Ephesus Council in Ephesus Ancient City
It was gathered in the church of Virgin Mary in Ephesus in 431 because of the controversial teachings of the Patriarch of Istanbul Nestorius. Patriarch Cyril of Alexandria accused Nestorius of heresy and appealed to Pope Celestine I. The Pope agreed, authorizing Cyril to inform Nestorius that he should work to change his mind or he would be excommunicated. Before the call came, Nestorius Emperor II.
He persuaded Theodosius to convene a general council where he could discuss his opposing views. About 250 bishops were found in the Council. The conference passed in an atmosphere of mutual defiance and blaming each other. It is considered the 3rd ecumenical consul of Eastern and Western Orthodox, Roman Catholics, and many other western Christians. On the other hand, Ephesus was rejected by the Church of the East (English: Church of the Orient).
Nestorius told Jesus that the Word descended when he was 30 years old, but that he had the characters of Man and God ever since, that Mary was the mother of Jesus, who was man, not Jesus, who was God, and therefore told Mary that “God He objected to being called the “mother of God” (Theotokos) and stated that God would not confirm, that he was not born.
According to Nestorius, Jesus’ human identity and his divine identity are separate from each other; for this reason, the Nestorius doctrine is called diophysite (“two naturalists”) in some sources. According to this view, the divine nature was separated from Jesus while he was crucified, only the human Jesus suffered, and his sufferings did not touch the God, Jesus.
The innovation of Nestorius, Bishop of Constantinople, is known; how he divided into two the person of Christ. Pope St. Celestine, watchful, according to his office, over the affairs of the Church, had charged the blessed Cyril, Bishop of Alexandria, to send him a certain report of the doctrine of Nestorius, already in bad repute. Cyril declares this in his letter to Nestorius, and so he writes to Celestine a complete account and sets forth the doctrines of Nestorius and his own; he sends him two letters from himself to Nestorius, who likewise, by his letters and explanations, endeavored to draw Celestine to his side.
Thus the holy Pontiff, having been most fully informed by letters from both sides, is thus inquired of by Cyril. “We have not confidently abstained from Communion with him (Nestorius) before informing you of this; condescend, therefore, to unfold your judgment, that we may know whether we ought to communicate with him who cherishes such erroneous doctrine.”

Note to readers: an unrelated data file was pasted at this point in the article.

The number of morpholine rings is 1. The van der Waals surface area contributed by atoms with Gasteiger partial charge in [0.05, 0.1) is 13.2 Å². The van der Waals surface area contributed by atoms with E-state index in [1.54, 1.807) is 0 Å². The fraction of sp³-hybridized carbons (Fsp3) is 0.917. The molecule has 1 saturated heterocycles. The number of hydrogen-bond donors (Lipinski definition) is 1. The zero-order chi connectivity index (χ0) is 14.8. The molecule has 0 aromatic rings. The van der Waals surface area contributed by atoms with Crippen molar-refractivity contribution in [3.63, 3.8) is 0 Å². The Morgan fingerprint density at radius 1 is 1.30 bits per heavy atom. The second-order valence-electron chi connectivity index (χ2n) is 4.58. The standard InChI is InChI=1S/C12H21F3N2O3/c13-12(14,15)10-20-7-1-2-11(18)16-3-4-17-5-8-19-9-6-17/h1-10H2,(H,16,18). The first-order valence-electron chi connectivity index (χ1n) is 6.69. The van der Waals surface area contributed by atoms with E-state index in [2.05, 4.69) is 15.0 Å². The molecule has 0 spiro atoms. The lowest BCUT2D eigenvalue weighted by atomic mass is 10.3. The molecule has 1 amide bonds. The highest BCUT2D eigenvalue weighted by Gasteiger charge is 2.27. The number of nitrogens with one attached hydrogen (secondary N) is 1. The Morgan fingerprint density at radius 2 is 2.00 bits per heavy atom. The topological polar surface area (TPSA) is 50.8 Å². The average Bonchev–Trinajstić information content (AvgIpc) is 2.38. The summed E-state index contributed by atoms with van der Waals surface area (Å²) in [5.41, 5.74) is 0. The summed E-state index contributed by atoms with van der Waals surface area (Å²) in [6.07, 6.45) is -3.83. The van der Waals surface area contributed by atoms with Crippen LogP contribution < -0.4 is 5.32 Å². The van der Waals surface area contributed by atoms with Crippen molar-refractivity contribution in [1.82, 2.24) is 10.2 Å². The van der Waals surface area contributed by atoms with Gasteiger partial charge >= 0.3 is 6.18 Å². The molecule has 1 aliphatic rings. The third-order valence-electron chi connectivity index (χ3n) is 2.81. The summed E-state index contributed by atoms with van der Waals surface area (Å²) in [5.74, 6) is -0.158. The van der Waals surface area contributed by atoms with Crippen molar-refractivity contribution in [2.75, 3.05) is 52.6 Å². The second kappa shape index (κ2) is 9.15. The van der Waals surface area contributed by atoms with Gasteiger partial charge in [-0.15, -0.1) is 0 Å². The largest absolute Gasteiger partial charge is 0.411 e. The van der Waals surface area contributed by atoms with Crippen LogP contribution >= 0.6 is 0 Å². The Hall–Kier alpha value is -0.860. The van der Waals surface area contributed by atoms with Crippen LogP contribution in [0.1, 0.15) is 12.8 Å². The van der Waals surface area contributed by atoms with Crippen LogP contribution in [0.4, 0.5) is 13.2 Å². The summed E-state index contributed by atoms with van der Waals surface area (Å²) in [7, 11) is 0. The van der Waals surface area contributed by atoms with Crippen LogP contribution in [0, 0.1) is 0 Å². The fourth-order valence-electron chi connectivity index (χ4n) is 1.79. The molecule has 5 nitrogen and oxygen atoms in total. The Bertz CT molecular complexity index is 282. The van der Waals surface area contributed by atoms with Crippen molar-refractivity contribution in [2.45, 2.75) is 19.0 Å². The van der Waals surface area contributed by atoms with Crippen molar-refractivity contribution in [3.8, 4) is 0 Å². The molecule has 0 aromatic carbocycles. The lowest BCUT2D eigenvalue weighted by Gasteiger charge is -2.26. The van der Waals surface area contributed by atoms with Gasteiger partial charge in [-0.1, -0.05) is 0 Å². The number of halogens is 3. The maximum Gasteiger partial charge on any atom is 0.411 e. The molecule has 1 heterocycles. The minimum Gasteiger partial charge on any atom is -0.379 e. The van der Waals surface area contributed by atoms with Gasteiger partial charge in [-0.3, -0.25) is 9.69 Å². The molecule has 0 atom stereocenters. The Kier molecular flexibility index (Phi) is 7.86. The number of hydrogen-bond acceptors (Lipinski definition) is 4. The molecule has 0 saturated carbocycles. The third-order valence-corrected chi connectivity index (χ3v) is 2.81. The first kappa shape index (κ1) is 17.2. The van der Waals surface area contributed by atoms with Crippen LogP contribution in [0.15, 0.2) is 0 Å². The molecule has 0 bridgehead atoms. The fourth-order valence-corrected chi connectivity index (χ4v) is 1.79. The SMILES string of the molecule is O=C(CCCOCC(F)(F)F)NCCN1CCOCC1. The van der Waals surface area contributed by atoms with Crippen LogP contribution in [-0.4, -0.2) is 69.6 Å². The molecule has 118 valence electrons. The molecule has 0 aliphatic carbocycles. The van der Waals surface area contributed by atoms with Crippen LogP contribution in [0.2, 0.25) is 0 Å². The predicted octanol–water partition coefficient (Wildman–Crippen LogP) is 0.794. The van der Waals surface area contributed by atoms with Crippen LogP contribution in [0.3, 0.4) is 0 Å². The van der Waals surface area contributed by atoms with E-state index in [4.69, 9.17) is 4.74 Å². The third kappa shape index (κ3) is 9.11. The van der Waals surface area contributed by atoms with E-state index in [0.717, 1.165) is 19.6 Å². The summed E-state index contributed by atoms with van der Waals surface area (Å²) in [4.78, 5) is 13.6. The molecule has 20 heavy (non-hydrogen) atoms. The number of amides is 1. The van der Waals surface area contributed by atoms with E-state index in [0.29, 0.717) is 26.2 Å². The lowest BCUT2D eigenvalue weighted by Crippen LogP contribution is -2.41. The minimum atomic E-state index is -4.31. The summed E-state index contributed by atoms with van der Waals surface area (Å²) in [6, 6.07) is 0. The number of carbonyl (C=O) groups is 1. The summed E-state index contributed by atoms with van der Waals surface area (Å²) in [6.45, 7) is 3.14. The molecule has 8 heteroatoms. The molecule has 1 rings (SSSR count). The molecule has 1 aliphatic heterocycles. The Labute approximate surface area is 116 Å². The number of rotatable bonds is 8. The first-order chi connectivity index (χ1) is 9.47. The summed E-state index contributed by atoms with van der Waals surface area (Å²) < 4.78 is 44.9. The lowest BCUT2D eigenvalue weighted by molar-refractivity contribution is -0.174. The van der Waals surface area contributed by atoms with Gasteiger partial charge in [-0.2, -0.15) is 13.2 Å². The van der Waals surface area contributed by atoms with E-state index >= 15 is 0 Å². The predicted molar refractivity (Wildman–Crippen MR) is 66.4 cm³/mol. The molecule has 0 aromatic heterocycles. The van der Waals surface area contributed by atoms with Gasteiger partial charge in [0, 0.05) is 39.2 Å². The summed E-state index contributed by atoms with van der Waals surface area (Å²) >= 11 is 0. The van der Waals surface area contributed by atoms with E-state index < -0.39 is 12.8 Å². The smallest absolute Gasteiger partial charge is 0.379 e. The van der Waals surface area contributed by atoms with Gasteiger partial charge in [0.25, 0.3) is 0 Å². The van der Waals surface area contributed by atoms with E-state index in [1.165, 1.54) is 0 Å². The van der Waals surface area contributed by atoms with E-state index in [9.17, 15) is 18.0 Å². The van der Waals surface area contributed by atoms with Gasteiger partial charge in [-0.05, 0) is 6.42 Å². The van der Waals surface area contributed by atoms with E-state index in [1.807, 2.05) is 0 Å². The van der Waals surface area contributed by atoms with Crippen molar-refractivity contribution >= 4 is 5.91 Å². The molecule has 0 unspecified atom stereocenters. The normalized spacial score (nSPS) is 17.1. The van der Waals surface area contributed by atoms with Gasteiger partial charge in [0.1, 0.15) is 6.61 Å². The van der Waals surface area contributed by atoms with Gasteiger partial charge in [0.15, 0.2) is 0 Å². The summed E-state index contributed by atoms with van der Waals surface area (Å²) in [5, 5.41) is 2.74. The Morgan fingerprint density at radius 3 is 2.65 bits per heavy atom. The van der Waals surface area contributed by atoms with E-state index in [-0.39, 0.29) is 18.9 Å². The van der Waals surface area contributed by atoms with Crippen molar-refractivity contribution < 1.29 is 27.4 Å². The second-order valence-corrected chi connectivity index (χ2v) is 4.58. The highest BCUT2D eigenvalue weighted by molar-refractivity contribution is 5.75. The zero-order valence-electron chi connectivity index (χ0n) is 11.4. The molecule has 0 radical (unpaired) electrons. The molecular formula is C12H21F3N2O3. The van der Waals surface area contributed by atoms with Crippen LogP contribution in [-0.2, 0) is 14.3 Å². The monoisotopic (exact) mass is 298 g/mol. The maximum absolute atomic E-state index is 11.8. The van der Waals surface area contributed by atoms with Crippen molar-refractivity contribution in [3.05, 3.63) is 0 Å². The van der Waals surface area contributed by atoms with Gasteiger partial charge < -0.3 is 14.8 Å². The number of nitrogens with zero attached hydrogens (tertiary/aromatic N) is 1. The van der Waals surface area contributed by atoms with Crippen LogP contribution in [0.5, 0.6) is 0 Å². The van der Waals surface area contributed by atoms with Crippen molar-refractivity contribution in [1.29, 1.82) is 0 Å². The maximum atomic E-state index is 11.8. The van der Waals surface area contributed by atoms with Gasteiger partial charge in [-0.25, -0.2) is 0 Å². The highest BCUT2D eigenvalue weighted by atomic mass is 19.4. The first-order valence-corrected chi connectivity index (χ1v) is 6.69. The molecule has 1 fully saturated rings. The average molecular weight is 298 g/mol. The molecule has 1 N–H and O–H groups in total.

And he adds, that his judgment should be written to the other Bishops also, “that all with one mind may hold firm in one sentence.” Here is the Apostolic See manifestly consulted by so great a man, presiding over the second, or at least the third, Patriarchal See, and its judgment awaited, and nothing remained but that Celestine, being duly consulted, should perform his Apostolic office.
But how he did this, the Acts have shown. In those Acts, he not only approves the letters and doctrine of Cyril, but disapproves, too, the perverse dogma of Nestorius, and that distinctly, because he was unwilling to call the Blessed Virgin Mother of God: and he decrees that he should be deprived of the Episcopate and Communion unless, within ten days from the date of the announcing of the sentence, he openly rejects this faithless innovation, which endeavors to separate what Scripture joineth together—that is, the Person of Christ.
Here is the doctrine of Nestorius expressly disapproved, and a sentence of the Roman Pontiff on a matter of Faith most clearly pronounced under threat of deposition and ex-communication: then, that nothing be wanting, the holy Pope commits his authority to Cyril to carry into execution that sentence “associating,” he saith to Cyril, “the authority of our See, and using our person, and place, with power.”
So to Cyril; so to Nestorius himself; so to the clergy of Constantinople; so to John of Antioch, then the Bishop of the third or fourth Patriarchal See; so to Juvenal, Bishop of the Holy City, whom the Council of Nice had ordered to be especially honored: so he writes to the other Bishops also, that the sentence given may be duly and in an order made known to all. Cyril proceeds to execute his office and performs all that he had been commanded.
He promulgates and executes the decrees of Celestine; declares to Nestorius, that after the ten days prescribed and set forth by Celestine, he would have no portion, intercourse, or place with the priesthood. Nothing is wanting the Apostolical authority to be most fully exercised.